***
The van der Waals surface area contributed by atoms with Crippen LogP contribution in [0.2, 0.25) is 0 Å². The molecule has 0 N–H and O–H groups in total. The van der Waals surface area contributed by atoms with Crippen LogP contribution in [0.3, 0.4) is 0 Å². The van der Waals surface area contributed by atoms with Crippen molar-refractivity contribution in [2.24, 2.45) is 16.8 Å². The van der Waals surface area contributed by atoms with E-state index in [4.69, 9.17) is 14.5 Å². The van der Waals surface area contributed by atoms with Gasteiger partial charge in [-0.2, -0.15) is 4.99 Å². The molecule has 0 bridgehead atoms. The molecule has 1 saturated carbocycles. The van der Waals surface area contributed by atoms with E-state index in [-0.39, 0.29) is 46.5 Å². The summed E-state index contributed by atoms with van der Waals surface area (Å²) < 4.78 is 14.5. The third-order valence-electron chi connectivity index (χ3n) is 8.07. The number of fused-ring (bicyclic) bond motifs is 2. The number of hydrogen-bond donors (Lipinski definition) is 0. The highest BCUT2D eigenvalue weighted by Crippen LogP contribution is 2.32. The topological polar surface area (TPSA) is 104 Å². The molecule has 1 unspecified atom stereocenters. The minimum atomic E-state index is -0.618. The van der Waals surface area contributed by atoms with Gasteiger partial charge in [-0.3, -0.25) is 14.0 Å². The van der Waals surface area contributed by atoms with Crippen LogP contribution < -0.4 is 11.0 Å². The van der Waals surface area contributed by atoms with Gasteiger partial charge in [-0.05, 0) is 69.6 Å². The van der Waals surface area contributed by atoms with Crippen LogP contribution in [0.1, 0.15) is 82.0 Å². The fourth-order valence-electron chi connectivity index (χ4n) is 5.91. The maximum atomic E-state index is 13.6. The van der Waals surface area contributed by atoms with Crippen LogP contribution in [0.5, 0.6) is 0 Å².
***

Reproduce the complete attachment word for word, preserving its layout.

The van der Waals surface area contributed by atoms with Crippen LogP contribution in [0.2, 0.25) is 0 Å². The molecule has 0 N–H and O–H groups in total. The van der Waals surface area contributed by atoms with Crippen LogP contribution in [0.3, 0.4) is 0 Å². The van der Waals surface area contributed by atoms with Crippen molar-refractivity contribution in [2.24, 2.45) is 16.8 Å². The van der Waals surface area contributed by atoms with E-state index in [4.69, 9.17) is 14.5 Å². The van der Waals surface area contributed by atoms with Gasteiger partial charge in [-0.2, -0.15) is 4.99 Å². The molecule has 0 bridgehead atoms. The molecule has 1 saturated carbocycles. The van der Waals surface area contributed by atoms with E-state index in [-0.39, 0.29) is 46.5 Å². The summed E-state index contributed by atoms with van der Waals surface area (Å²) < 4.78 is 14.5. The third-order valence-electron chi connectivity index (χ3n) is 8.07. The number of fused-ring (bicyclic) bond motifs is 2. The number of hydrogen-bond donors (Lipinski definition) is 0. The highest BCUT2D eigenvalue weighted by Crippen LogP contribution is 2.32. The topological polar surface area (TPSA) is 104 Å². The molecule has 1 unspecified atom stereocenters. The minimum atomic E-state index is -0.618. The van der Waals surface area contributed by atoms with Gasteiger partial charge in [-0.3, -0.25) is 14.0 Å². The van der Waals surface area contributed by atoms with Crippen LogP contribution < -0.4 is 11.0 Å². The van der Waals surface area contributed by atoms with Gasteiger partial charge in [-0.05, 0) is 69.6 Å². The van der Waals surface area contributed by atoms with Crippen LogP contribution in [0.1, 0.15) is 82.0 Å². The fourth-order valence-electron chi connectivity index (χ4n) is 5.91. The maximum atomic E-state index is 13.6. The van der Waals surface area contributed by atoms with Crippen LogP contribution in [0.5, 0.6) is 0 Å².